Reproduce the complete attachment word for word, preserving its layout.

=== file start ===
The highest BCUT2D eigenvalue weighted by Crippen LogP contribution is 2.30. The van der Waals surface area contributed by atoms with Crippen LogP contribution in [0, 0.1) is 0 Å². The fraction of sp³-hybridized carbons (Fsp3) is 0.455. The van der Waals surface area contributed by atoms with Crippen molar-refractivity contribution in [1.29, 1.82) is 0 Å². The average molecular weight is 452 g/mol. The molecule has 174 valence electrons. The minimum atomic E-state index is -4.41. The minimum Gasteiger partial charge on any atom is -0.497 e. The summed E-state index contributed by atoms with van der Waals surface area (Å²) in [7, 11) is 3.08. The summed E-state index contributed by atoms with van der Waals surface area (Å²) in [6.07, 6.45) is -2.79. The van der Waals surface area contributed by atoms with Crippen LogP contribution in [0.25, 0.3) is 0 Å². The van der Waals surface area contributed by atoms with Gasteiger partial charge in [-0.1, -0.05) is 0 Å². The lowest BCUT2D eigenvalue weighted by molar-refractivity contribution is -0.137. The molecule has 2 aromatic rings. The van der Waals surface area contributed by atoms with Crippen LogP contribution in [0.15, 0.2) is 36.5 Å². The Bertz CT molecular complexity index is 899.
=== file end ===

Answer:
The highest BCUT2D eigenvalue weighted by Crippen LogP contribution is 2.30. The van der Waals surface area contributed by atoms with Crippen LogP contribution in [0, 0.1) is 0 Å². The fraction of sp³-hybridized carbons (Fsp3) is 0.455. The van der Waals surface area contributed by atoms with Crippen molar-refractivity contribution in [1.29, 1.82) is 0 Å². The average molecular weight is 452 g/mol. The molecule has 174 valence electrons. The minimum atomic E-state index is -4.41. The minimum Gasteiger partial charge on any atom is -0.497 e. The summed E-state index contributed by atoms with van der Waals surface area (Å²) in [7, 11) is 3.08. The summed E-state index contributed by atoms with van der Waals surface area (Å²) in [6.07, 6.45) is -2.79. The van der Waals surface area contributed by atoms with Crippen LogP contribution in [0.25, 0.3) is 0 Å². The van der Waals surface area contributed by atoms with Gasteiger partial charge in [-0.1, -0.05) is 0 Å². The lowest BCUT2D eigenvalue weighted by molar-refractivity contribution is -0.137. The molecule has 2 aromatic rings. The van der Waals surface area contributed by atoms with Crippen LogP contribution in [0.15, 0.2) is 36.5 Å². The Bertz CT molecular complexity index is 899.